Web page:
Unlike every other program, this one you can purchase for $200, and it provides a host of benefits specifically at Intercontinental hotels. I’d been wavering on whether or not to purchase this, but on the day I was due to check-in, I went ahead and did it. (I’ll detail all the other benefits of the Ambassador program in a later post)
I’m so glad I did. You see, since I was booking my stay using points, I only qualified for the cheapest room available. That room, which goes for $300/night, is a hotel room in the main building.
With my status as a Platinum member, the hotel went ahead and upgraded me to a premium hotel room. This was about a $30/night difference. Not a huge deal, but pretty cool.
However, when I arrived, I wrote down my newly purchased Ambassador number on the check-in form, telling the reception clerk that I was indeed a Platinum Ambassador.
I kid you not, he gasped, starting typing furiously on his computer, and then swiftly disappeared to the back room.
When he came back, he handed me the key to my room, informing me that as a Platinum Ambassador, he’d gone ahead and upgraded me to their best available room, which was an entire bungalow with another private pool.
These rooms go for about $600/night. That’s a difference of $1200 over the course of my three day stay, and an excellent return on the $250 investment in my status ($49 for the card and $200 for the Ambassador program).
I was floored. I thanked him profusely, loaded myself and my luggage (my backpack) into a golf cart, and I was off.
The Intercontinental, while on the same island as the Hilton, is a totally different world. It’s on the opposite side, for one thing, and this hotel is much more…tropical.
Where the Hilton was polished and pruned into perfection, the Intercontinental is a part of the environment, a fact you can see as wild animals climb the many lush trees. This hotel also houses a sea turtle recovery clinic and a dolphin program, both of which are free to check out as a hotel guest.
I really enjoyed my stay here. I dug the different vibe from the Hilton, and I’d have a hard time choosing between the two in the future. However, while the Hilton gave off a very romance-y honeymoon feeling, the Intercontinental seemed much more geared to families, and I saw a lot more kids here. The hotel is also a lot bigger, and takes a while to walk from place to place.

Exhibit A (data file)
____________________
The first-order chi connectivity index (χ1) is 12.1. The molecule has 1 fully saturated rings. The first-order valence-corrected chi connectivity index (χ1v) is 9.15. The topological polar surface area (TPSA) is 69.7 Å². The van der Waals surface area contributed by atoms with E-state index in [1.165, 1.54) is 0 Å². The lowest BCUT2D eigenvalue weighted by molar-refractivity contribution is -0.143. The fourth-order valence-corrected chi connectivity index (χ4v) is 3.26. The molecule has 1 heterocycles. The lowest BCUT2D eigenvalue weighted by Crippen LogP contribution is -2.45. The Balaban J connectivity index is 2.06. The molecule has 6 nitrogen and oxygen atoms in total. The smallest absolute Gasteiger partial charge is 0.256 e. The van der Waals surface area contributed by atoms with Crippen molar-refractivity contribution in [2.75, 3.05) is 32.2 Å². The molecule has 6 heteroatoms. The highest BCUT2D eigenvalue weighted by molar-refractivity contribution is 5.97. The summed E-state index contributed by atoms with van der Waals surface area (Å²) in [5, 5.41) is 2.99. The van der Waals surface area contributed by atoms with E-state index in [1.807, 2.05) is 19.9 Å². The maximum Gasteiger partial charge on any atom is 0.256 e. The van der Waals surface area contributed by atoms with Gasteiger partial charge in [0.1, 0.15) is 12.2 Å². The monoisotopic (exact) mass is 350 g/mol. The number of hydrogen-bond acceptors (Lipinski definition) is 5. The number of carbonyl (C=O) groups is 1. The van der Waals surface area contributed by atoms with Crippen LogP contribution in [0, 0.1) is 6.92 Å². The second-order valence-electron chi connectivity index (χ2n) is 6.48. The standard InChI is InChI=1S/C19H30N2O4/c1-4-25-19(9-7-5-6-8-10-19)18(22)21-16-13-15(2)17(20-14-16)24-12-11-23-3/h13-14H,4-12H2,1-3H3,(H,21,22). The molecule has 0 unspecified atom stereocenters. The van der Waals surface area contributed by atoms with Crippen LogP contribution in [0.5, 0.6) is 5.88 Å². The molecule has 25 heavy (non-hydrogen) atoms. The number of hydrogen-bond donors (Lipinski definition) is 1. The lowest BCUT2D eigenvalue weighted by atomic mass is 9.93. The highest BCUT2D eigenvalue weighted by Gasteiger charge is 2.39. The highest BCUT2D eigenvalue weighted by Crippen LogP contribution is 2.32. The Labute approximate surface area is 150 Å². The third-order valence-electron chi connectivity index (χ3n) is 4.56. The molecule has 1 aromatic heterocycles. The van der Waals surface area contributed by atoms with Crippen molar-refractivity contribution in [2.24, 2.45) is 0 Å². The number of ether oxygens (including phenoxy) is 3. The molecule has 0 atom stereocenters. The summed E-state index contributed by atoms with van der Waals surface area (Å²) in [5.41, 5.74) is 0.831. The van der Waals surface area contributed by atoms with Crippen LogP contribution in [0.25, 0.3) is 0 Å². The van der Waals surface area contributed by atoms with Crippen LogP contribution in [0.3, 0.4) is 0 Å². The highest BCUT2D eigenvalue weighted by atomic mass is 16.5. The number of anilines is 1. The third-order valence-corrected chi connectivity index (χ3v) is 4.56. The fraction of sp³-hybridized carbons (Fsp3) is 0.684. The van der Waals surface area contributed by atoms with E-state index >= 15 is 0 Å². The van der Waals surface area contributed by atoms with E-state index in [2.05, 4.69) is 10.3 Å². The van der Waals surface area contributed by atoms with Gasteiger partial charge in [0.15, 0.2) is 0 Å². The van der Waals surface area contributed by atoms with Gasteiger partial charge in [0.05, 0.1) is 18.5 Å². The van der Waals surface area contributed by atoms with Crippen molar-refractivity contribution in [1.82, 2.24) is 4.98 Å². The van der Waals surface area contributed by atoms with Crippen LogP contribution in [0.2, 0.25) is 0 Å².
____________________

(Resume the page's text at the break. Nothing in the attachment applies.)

I signed up for the themed buffet here too, since I was interested to see how the shows differed, and what kind of foods they would serve. The food was great- a traditional Polynesian barbecue, but you guys. It was the same show as the Hilton. Like, I don’t mean the same style. I mean the same exact performers came over two days later and did the exact same show at the Intercontinental. I was a little peeved, I’m not going to lie. At nearly $100 for dinner I felt a little gypped, and sat sulkily on my phone for a fair bit of it.
That is, until the lead dancer took advantage of my inattentiveness and pulled me on stage to dance. Luckily there was no one there to film it, so my poorly performed Polynesian dance is forever lost to history.
As you know, I’ve just spent the last few days on the island of Moorea, in some of the best hotels I’ve ever seen. My trip overall was very relaxing- I got up every day, hung out at the pool, swam in the ocean, and generally enjoyed so much needed downtime.
Today’s post is going to focus on the Hilton Moorea, my first hotel on the island. I broke down before how I booked it, but to summarize, I used Chase’s travel portal to book the hotel. This is because the price was $772 for two nights, as opposed to $1500 on Hilton’s own website. (Chase acts as a third party booking site, much like Priceline.) I also used my Chase Ultimate Rewards to pay for it, which can be redeemed at a value of 1.5 cents per point (if you have the Chase Sapphire Reserve), meaning I spent just over 50,000 points for the two nights.
Now, since I booked on Chase I wasn’t able to receive any of my Diamond benefits, but I figured the $700 price difference was worth missing out on late check-out and a room upgrade. They even gave me an upgrade anyway, simply because they didn’t have the room I had originally paid for.
Let me tell you, this place was fantastic. They have hotel rooms, but I booked a bungalow with my own private pool, which is luxury at its finest.
My first thought upon reaching the Hilton was “pristine.” This hotel, costing $700/night, can afford to care for every detail. It’s also a very small resort, with only about 100 rooms. It’s got a number of overwater villas (which I didn’t pay for) and lends out free snorkeling/kayaking/paddle boarding equipment to enjoy at the water.
My biggest gripe with these hotels is the price they charge for everything. Like, I get it, they expect someone who’s staying here to be down with paying $17 for a cocktail, but I most certainly am not. Luckily, my breakfast was included with my room rate, and I’ve always got bunches of food squirreled away in my bag in case of situations like this.
I did treat myself once to the traditional Polynesian dance show and buffet, which the concierge informed me was available for a “nominal” fee of $87. (Gag).
The show was really cool:
My second biggest gripe was that I was the sole lone traveler, a fact which apparently boggled the mind of everyone there. This is definitely a honeymoon destination, so be prepared to face lots of questions if you show up without someone on your arm.
Overall I really enjoyed my stay at the Hilton, and absolutely plan to come back here.